Focus, Banking & Finance, and Real Estate

The importance of incentives to building projects

August 12, 2012
Print
Text Size:
A A

As far as real estate developers are concerned, public incentives are playing a bigger role than ever before as to whether they can secure commercial financing for their projects.

The brownfield and historic tax credits and tax-increment financing offered to developers by the state, city and federal government, along with the grants awarded by downtown development authorities and other public agencies, are pretty much mandatory today in order for a property owner to be able to convince a loan officer to have enough faith in a development to finance it.

But for a lender, it’s about developers having more skin in the game, so to speak.

“It is true these incentives are playing a significant role in these new developments, in part because the lending world has changed so much. The loan-to-value ratio has changed. It used to be that you could get non-recourse financing and get 80 percent loan-to-value ratios. And now the standard ratio is more in the range of 65/35 percent, and it’s very difficult to get non-recourse financing,” said Jon Byl, a partner and economic incentives attorney at Warner, Norcross & Judd.

“The result is these developers and investors have to raise a lot more equity, and that’s a real challenge,” he added.

Byl, who has helped many clients capture public incentives over the years, said developers are limited in how they can raise equity for a project. He said they can try to do that by selling shares in their projects to investors. “But they expect a very high return,” he said of the buyers. “So one of the alternatives for developers is to secure incentives if they are going to make a project work.”

Byl said the incentives became more important to developers after the near-total collapse of the nation’s financial market in 2008 following the subprime-mortgage meltdown of the residential real estate market a year earlier. Those public awards have become even more vital for developers who want to do revitalization projects in urban settings, which are costlier. That situation has remained unchanged since 2008 and is still critical today.

After the lending world changed, the state wiped its brownfield and historic tax credits off its incentives list. That action took place at the end of last year — the same time the Michigan Business Tax went away, which was the levy that offered those credits.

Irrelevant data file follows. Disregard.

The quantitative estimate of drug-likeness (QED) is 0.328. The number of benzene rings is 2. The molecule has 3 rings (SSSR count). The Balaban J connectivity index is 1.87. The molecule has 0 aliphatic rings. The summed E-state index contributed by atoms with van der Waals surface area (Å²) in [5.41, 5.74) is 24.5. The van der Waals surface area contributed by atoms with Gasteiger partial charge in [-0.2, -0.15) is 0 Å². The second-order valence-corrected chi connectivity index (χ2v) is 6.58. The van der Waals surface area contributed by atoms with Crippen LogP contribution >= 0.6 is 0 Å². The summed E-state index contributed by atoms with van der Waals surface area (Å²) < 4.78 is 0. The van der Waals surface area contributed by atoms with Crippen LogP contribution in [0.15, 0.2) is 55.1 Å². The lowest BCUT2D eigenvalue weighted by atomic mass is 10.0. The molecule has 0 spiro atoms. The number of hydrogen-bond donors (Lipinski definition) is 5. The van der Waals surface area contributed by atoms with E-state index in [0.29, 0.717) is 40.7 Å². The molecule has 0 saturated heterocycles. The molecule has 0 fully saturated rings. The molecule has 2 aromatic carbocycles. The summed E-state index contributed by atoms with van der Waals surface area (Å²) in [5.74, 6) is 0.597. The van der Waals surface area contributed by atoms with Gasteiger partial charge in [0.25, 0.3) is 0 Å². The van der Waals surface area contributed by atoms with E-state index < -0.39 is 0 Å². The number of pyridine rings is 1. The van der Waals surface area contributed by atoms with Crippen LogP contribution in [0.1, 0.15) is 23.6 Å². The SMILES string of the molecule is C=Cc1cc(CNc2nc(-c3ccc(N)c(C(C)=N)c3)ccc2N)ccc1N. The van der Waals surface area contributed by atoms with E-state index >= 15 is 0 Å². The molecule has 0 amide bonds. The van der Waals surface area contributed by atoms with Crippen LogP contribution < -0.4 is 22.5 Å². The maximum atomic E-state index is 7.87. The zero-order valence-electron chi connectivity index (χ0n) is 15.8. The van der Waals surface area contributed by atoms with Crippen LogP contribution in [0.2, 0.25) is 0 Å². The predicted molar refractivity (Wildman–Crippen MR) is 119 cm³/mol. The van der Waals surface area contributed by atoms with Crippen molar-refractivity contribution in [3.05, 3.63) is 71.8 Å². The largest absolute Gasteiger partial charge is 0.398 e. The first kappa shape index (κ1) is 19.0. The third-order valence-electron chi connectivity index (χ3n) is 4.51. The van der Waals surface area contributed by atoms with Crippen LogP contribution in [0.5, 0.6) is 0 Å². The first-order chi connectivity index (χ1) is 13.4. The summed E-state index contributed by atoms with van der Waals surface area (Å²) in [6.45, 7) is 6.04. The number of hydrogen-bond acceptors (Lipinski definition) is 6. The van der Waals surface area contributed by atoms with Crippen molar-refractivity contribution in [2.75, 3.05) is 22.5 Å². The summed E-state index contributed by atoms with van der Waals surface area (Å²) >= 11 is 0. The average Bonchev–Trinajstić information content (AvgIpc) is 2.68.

However, Byl pointed out that a developer who filed and was approved for either or both credits before 2011 ended can collect the credits when a project is finished, which could be years down the road. But a developer has to stay on the MBT to get the credits, as the new state business tax doesn’t offer that incentive.

“So any project that received approval by the end of 2011 for a state historic or a state brownfield MBT credit — as long as those projects are ultimately completed — will receive those credits,” he said.

What is a tax credit worth in the new lending world? The answer to that question is essential to a developer’s equity when looking for a commercial loan because these credits are often sold to large companies such as big retailers, manufacturers and, ironically, banks that have a need to reduce their tax liabilities.

Byl said a credit’s market value has hovered around 88 cents on the dollar for the last two years, and the larger a developer’s investment is in a project, the bigger the credit amount.

“In some cases, it used to be a little less than that, and in some cases, it used to be a little higher than that,” he said.

But at the end of last year, transition legislation, as Byl phrased it, arrived in Lansing at the same time the MBT was being replaced. Part of that transition created a steady market value for state tax credits that are being issued under the old tax scheme.

“Developers can either use the credit if they elect into the Michigan Business Tax or they can get a refund from the state of 90 cents per dollar of credit,” he said.